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Intel's Rumored 40th Anniversary Core i7-8086K Listed With A 5GHz Boost Frequency

Rumors have been swirling for several months that Intel would release a new processor to commemorate the 40th anniversary of its iconic 8086 processor. Poorly-photoshopped images of the processor have appeared online, and we originally spotted a listing at a Chinese retailer two weeks ago. Unfortunately, the listing used the same photoshopped image, throwing its accuracy into doubt.

Now the team at Videocardz has spotted retail listings at connection.com and merlion.com, which seems to lend some credence to the rumors. Unfortunately, various vendors list the processor, which is widely thought to be a binned Core i7-8700K, with different specifications. Some retailers are listing the model with a 4.0GHz base frequency, while others list it at the rumored 5.0GHz. If the chip becomes a reality, it's possible that it's a special model with Indium solder to accommodate the higher thermal output from the high stock frequencies.

Perhaps most tellingly, all of the listings feature the same BX80684I78086K part number. The chip is purportedly a six-core 12-thread design and is compatible with the LGA 1151v2 socket, so it will drop into 300-series motherboards. It also comes equipped with HD Graphics 630 integrated graphics. The -8986K is an unlocked K-series processor, so it comes without a stock cooler. According to the listings, the chip will retail for ~$480, which is a hefty $100 premium over the current -8700K flagship.

The original 8086 debuted on June 8, 1978, so we would expect a 40th-anniversary launch to coincide with that date. Intel's Gregory Bryant will deliver the company's Computex keynote next week, so hopefully we'll learn more soon.

  • dudmont
    Boy, when I was a wee lad, we had a sanyo 8086, dual floppies, and a green monochrome display to boot! Now I feel dreadfully old......... :/
    Reply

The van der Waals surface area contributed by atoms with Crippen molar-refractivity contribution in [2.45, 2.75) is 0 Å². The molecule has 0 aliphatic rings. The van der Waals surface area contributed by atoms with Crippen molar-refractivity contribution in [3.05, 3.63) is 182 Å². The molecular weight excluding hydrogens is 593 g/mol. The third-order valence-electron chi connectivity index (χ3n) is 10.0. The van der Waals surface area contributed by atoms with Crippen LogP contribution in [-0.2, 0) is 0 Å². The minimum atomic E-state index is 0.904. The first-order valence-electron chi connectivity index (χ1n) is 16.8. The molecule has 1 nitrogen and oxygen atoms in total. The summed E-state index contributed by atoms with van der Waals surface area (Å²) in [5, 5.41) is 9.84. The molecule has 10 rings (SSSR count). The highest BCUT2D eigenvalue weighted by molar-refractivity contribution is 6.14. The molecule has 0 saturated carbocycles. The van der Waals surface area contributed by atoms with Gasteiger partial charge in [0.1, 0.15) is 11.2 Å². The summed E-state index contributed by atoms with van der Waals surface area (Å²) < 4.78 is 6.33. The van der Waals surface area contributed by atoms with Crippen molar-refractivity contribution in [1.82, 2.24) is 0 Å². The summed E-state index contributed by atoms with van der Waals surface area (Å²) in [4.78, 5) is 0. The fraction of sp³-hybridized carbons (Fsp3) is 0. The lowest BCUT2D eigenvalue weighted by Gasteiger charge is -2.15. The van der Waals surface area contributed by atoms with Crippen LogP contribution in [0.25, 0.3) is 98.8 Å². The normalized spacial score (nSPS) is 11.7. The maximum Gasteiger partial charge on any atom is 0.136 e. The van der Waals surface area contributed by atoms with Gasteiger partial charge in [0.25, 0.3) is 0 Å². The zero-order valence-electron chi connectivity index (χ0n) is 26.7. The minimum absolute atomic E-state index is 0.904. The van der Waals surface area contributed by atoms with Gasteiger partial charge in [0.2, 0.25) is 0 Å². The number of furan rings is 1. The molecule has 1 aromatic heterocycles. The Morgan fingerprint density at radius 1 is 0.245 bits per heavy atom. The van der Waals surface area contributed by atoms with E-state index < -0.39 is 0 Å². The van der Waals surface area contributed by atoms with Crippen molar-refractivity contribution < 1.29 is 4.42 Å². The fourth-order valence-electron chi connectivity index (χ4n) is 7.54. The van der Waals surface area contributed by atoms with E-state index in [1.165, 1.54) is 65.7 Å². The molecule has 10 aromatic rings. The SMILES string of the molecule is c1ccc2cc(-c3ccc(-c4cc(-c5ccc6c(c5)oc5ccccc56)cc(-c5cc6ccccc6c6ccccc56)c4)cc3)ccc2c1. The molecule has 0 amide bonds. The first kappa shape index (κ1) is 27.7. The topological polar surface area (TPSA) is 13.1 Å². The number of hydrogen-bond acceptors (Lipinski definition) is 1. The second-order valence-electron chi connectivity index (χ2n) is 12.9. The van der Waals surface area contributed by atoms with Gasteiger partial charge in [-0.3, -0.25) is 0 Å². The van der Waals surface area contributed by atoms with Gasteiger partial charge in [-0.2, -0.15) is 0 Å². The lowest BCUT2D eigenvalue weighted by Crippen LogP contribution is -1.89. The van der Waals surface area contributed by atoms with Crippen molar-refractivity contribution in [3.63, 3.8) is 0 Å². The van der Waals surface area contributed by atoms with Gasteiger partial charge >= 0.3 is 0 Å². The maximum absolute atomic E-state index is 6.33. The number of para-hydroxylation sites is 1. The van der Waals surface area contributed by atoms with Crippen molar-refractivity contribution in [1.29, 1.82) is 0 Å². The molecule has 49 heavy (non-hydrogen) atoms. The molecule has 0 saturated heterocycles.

• hotaru251
    Question is what would be a cooler that could keep that beast chilled...

    hopefully rumor ends up being true.
    Reply
  • AgentLozen
    Hotaru251 said:
    Question is what would be a cooler that could keep that beast chilled...

    hopefully rumor ends up being true.

    The article claims that the boost frequency is 5.0GHz. That's pretty quick but not unreasonable. Plenty of 8700Ks have seen 5.0GHz before. Whatever is used to cool those would be equally effective on this chip.
    Reply
  • justin.m.beauvais
    Well, either a beastly air cooler that has a 250W TDP rating or water cooling. Personally, if I were getting one I'd go for a custom water loop with a huge radiator and RGB lighting up the wazoo... everything that the original 8086 wasn't. Realistically speaking though, a 240 rad AIO would probably be sufficient.
    Reply
  • redgarl
    Another CPU from Intel... why not just making a special edition of the 8700k?
    Reply
  • justin.m.beauvais
    21013336 said:
    Another CPU from Intel... why not just making a special edition of the 8700k?

    Well, technically it is a special edition of the 8700K. It just comes pre-overclocked.
    Reply
  • Giroro
    Hopefully this finally includes Intel's hardware fixes for Meltdown/Spectre.. but I would rather they just fix their current product line before launching what is essentially a collector's item.
    Reply
  • mac_angel
    edit your work, it's embarrassing
    Reply
  • Max_x2
    21013117 said:
    Question is what would be a cooler that could keep that beast chilled...

    hopefully rumor ends up being true.

    I was able to push my i5 4670k to 5GHz with ~1.5V (can't remember the exact number but it was really close to that, maybe even 1.55V) with an old Thermaltake Frio. It was close to thermal throttling when running benchmarks, but not quite. Yes, this one (8086) has more cores, but it's also not running at 1.5V that's for sure.

    If you need to ask, I did it for the lulz while having a pissing contest with friends.
    Reply
  • rantoc
    Will likely be delivered with the same toothpaste tim AND even worse a new pending release CPU that likely wont even have proper hardware fixes for the already known meltdown/spectre speculative execution that opens up a host of memory extraction problems since its lazy made IE don't have proper security checks before allowing the code to fill the extractable space. At the rate that those are discovered and have to be software mitigated is troublesome and makes my RoI toward and CPU even longer.


    A true testament to what happened at intel from the good old x86 days where the product really mattered to them. Today its shortcuts to save money for the share holders and reinvest even less in the r&d towards desktop cpu's.
    Reply